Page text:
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Kevin O'Flaherty

This article will explain the payment of executors and administrators in Illinois probate cases. The executor or administrator of an Illinois probate case is known as the personal representative of the estate. The personal representative of an Illinois probate estate is entitled to receive compensation from the estate for their efforts. We will discuss how personal representatives are paid for their work during the probate proceeding in accordance with Illinois law. For some foundational information on the probate process, check out our article, Illinois Probate Explained.

Are Executors of an Illinois Probate Estate Entitled to Compensation?

The Illinois Probate Act of 1975 states that executors shall be paid reasonable compensation; however, it does not define what “reasonable” entails. The type of compensation can vary from state to state, with percentage fees, flat fees, and hourly rates being the most common methods of calculating payment. An hourly rate for the executor’s work is customary in Illinois.

What Should an Executor’s Hourly Rate be in Illinois?

A 2011 case in the Illinois First District Appeals Court found $50 to be considered a reasonable hourly rate. An executor has the right to request a fee of their choosing and must submit that amount to the probate court for approval. If the estate is quite large and complex, requiring more time-consuming work, an executor may charge a higher hourly rate for their work. The court will look at these factors when deciding what’s an acceptable fee the executor can charge the estate. The court must approve the fee that will be paid to the executor.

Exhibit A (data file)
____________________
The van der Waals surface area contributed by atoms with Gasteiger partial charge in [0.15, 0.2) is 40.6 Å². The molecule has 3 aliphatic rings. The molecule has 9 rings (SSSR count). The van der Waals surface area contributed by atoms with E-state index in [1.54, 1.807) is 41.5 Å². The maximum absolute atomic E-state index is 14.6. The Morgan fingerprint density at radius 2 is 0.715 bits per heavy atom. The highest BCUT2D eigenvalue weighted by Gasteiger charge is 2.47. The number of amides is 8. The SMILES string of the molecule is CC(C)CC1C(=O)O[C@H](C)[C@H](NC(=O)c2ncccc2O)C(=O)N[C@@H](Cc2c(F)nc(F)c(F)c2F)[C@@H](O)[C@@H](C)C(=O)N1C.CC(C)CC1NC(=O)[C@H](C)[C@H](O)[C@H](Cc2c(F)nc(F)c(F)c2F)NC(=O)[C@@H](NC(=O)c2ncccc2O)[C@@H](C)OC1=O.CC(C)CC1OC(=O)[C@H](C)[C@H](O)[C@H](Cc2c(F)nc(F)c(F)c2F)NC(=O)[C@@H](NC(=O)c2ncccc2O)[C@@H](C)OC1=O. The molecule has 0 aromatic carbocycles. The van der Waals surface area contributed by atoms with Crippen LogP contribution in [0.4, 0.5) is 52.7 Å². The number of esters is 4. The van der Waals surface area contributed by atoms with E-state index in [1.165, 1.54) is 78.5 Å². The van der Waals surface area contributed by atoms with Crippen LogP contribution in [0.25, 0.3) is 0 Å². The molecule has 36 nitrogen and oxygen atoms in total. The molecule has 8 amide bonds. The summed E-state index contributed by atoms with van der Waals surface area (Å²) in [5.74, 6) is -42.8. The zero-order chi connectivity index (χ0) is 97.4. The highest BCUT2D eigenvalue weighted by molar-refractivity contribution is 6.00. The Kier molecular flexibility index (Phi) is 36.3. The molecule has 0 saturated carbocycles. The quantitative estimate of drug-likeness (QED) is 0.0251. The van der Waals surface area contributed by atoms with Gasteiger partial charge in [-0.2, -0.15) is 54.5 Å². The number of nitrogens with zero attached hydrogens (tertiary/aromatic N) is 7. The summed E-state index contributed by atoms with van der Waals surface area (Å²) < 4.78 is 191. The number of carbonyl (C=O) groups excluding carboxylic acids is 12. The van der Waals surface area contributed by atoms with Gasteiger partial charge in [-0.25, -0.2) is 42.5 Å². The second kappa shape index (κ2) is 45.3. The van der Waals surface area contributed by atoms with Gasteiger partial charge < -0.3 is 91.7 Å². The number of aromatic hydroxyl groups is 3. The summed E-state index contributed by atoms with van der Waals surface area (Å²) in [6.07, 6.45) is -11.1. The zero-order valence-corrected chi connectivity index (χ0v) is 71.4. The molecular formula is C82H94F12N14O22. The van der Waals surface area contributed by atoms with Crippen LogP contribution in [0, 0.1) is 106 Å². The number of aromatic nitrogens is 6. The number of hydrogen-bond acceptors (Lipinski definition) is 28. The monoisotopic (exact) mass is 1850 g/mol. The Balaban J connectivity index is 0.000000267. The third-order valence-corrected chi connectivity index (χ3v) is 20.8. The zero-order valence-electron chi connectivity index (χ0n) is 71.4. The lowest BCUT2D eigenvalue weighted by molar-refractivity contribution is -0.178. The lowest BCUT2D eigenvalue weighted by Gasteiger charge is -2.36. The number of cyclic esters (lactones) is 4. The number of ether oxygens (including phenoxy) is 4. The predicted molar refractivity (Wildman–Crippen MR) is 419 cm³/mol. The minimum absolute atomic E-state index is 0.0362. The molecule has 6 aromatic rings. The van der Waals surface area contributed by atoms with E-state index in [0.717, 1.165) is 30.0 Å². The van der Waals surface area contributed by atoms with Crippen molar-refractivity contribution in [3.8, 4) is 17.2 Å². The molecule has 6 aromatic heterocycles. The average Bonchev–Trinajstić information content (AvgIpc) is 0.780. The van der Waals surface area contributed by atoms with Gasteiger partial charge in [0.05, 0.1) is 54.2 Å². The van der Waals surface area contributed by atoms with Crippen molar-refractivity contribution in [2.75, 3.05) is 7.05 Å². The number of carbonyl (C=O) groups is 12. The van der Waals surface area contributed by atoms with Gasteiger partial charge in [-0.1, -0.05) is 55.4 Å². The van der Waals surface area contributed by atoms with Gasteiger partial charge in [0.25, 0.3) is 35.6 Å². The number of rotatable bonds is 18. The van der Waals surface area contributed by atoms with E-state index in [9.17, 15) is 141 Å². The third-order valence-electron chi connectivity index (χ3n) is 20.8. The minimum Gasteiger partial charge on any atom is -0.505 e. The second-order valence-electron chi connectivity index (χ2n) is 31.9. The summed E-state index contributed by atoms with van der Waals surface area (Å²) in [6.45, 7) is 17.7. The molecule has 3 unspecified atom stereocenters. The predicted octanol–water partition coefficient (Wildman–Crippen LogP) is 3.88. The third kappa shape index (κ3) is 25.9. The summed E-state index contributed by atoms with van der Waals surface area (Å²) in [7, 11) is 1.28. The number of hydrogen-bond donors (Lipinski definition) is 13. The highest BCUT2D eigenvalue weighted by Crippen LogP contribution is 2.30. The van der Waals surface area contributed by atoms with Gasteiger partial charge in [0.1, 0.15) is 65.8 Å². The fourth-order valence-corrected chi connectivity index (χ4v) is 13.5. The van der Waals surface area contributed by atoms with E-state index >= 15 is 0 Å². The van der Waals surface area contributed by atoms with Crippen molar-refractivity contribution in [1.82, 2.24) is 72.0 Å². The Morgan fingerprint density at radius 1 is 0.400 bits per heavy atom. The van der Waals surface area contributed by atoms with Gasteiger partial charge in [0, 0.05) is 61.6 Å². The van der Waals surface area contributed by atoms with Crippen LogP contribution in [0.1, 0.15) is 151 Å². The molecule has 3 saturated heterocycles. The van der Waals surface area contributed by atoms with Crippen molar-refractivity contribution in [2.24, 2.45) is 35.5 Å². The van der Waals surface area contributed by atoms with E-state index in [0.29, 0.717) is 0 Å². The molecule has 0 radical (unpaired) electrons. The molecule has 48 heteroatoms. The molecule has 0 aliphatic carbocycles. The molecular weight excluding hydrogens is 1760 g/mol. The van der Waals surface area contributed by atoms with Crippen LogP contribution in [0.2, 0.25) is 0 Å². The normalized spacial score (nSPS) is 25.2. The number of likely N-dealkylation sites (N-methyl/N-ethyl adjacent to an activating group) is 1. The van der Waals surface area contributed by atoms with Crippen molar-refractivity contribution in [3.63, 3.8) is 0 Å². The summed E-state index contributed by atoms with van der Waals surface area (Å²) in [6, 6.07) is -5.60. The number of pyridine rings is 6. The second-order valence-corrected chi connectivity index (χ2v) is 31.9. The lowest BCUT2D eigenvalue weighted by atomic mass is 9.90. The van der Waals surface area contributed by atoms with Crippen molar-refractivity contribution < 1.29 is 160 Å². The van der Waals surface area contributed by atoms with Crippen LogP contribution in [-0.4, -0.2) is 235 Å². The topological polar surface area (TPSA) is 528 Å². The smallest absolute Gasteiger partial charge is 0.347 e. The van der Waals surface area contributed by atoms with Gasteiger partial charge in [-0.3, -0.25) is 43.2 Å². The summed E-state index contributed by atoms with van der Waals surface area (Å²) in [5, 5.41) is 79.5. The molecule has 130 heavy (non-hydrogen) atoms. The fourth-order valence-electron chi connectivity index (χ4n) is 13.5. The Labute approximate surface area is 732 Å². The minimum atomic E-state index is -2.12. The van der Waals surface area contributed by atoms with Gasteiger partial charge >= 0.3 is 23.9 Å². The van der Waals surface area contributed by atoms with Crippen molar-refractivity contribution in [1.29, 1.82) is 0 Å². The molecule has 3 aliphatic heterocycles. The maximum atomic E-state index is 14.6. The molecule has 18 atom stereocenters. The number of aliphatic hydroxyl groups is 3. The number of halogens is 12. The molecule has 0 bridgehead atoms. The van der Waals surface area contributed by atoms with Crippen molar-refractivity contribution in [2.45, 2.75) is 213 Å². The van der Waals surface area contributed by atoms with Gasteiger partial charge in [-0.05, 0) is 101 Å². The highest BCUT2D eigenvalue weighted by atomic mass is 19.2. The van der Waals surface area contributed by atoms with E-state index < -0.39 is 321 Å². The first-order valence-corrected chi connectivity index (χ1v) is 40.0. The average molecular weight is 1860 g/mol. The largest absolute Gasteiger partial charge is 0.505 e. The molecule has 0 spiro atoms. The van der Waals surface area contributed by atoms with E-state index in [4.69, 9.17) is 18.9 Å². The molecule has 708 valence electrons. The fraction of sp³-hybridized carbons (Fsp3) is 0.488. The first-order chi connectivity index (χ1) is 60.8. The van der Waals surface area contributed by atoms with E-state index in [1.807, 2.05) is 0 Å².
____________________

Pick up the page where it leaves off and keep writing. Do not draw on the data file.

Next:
Disputes over the personal representative’s fees can sometimes arise among the heirs and other legatees, resulting in the probate case being drawn out considerably. If the heirs believe the fees are excessive, they have the right to object. A court hearing will be scheduled, and a judge will make the final determination on the executor’s fees.

Who is Responsible for Paying the Executor of an Illinois Probate Estate?

As a final note, it’s important to remember that an executor or personal representative is compensated by the estate itself and that the heirs and beneficiaries do not pay them for the work they have done.

Disclaimer: The information provided on this blog is intended for general informational purposes only and should not be construed as legal advice on any subject matter. This information is not intended to create, and receipt or viewing does not constitute an attorney-client relationship. Each individual's legal needs are unique, and these materials may not be applicable to your legal situation. Always seek the advice of a competent attorney with any questions you may have regarding a legal issue. Do not disregard professional legal advice or delay in seeking it because of something you have read on this blog.


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